6 Tricks Parents Use to Help Their Children Learn Fluent English

A wise person once said, “It’s not what you say, it’s how you say it”. Speaking English in a fluent manner is a skill children can struggle with when it’s not their first language. As a parent, it’s important to understand this struggle to help your children overcome it. Here are 6 tips to help your child’s English-speaking development.

photo credit: ingimage


1. Read it all!

A great way to get kids into the habit of reading is to get them to read almost everything! Whether it’s shopping lists, billboards, recipe ingredients etc., you’ll eventually see them start to read stuff on their own. It’s a great way for them to learn new words and interact with their environment.

A tip from Jolene Wong, mother of two: “Everyday, try and get them to spot a new word they haven’t seen before. It is fun and helps them interact with their environment and learn at the same time.”


2. Eat, sleep, WRITE, repeat

As many people will tell you, writing something down helps commit it to memory. Making writing part of a child’s daily routine will help them to remember new words as well as improve their pronunciation through spelling.

A tip from Anne Cosgrove, mother of three: “At the end of each day, ask your child to write down any new words they may have heard or discovered. It will reinforce the memory of the words and help them to better remember it.”


3. A small text, a big difference

When you send a text to your child, don’t take short cuts. Using full words when you text will encourage your kids not to take short cuts.

A tip from Halini Kaur, mother of one: “Have a written conversation with your child once in a while. it obliges them to sound out the words as they are typing and changes the medium of learning to keep things interesting.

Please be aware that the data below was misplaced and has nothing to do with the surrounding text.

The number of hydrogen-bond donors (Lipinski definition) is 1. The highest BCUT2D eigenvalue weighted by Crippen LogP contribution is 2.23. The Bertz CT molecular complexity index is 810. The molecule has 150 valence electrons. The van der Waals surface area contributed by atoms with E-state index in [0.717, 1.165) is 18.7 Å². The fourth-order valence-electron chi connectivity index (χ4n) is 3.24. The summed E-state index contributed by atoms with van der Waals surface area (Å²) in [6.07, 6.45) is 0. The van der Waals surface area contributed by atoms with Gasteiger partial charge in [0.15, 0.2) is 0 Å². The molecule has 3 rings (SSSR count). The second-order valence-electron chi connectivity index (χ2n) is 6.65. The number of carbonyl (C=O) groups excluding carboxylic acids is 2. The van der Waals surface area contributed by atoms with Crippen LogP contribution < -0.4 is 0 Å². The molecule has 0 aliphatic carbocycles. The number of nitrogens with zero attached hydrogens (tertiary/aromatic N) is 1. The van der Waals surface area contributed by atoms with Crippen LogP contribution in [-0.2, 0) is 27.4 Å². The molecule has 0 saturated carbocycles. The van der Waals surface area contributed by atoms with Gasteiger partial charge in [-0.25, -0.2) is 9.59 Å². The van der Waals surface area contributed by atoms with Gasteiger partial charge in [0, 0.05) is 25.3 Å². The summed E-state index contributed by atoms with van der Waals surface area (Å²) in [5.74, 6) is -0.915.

4. No baby talk

Children imitate, it’s a fact. They mimic voices, characters and certainly the way in which words are said. To dumb things down to an infant level will not help their development and may in fact counteract what they have already learnt.  Children need to hear words spoken in a proper manner to fully understand its use.

A tip from Marianka McStay, mother of two: “Speak to your child in a normal adult voice. It doesn’t mean you won’t show affection, it means you’ll show them respect. They will learn better and love you for it more”.


5. Don’t mix it up

Though we should be proud of our diverse heritage and our ability to retort in more than one language, a golden rule of speaking is to stick to one tongue at a time. By switching between lingos, children won’t fully grasp each language on its own, causing knowledge of each dialogue to be incomplete.

A tip from Stephanie Khoo, mother of one: “Pick a language a day that you want to speak in – that way, your child can fully commit to responding in that tongue and avoid confusion”.


6. T.V. can be good!

Yes, TV can be beneficial to a child’s language skills. English-speaking shows help educate them on pronunciation and may even expose them to some words you haven’t heard of. Children today respond to TV, so why not turn a negative into a positive? Occasional doses of certain shows can help a child to develop better pronunciation.

A tip from Terrance Loh:  “Watch more English-speaking movies and children’s shows – you’ll be surprised how quickly your children will start to copy the way certain words are pronounced. It may even influence your own speech!”